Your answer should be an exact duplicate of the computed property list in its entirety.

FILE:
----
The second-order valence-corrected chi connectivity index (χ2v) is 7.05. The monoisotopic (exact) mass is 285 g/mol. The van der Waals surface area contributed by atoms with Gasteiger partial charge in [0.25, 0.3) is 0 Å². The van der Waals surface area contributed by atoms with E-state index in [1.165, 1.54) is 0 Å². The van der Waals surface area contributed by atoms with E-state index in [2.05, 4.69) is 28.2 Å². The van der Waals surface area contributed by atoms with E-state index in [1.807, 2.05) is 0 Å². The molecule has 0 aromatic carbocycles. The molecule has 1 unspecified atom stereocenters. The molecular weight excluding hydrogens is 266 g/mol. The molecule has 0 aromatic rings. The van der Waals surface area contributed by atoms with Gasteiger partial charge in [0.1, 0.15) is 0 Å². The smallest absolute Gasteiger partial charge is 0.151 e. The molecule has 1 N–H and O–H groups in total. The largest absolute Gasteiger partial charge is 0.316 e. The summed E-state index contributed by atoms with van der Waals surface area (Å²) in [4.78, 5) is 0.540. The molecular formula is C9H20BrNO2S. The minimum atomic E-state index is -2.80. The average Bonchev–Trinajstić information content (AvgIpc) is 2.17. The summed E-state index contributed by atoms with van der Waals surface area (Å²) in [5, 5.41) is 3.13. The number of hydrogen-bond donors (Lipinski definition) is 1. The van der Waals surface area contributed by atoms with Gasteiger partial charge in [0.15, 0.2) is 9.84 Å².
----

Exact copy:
The second-order valence-corrected chi connectivity index (χ2v) is 7.05. The monoisotopic (exact) mass is 285 g/mol. The van der Waals surface area contributed by atoms with Gasteiger partial charge in [0.25, 0.3) is 0 Å². The van der Waals surface area contributed by atoms with E-state index in [1.165, 1.54) is 0 Å². The van der Waals surface area contributed by atoms with E-state index in [2.05, 4.69) is 28.2 Å². The van der Waals surface area contributed by atoms with E-state index in [1.807, 2.05) is 0 Å². The molecule has 0 aromatic carbocycles. The molecule has 1 unspecified atom stereocenters. The molecular weight excluding hydrogens is 266 g/mol. The molecule has 0 aromatic rings. The van der Waals surface area contributed by atoms with Gasteiger partial charge in [0.1, 0.15) is 0 Å². The smallest absolute Gasteiger partial charge is 0.151 e. The molecule has 1 N–H and O–H groups in total. The largest absolute Gasteiger partial charge is 0.316 e. The summed E-state index contributed by atoms with van der Waals surface area (Å²) in [4.78, 5) is 0.540. The molecular formula is C9H20BrNO2S. The minimum atomic E-state index is -2.80. The average Bonchev–Trinajstić information content (AvgIpc) is 2.17. The summed E-state index contributed by atoms with van der Waals surface area (Å²) in [5, 5.41) is 3.13. The number of hydrogen-bond donors (Lipinski definition) is 1. The van der Waals surface area contributed by atoms with Gasteiger partial charge in [0.15, 0.2) is 9.84 Å².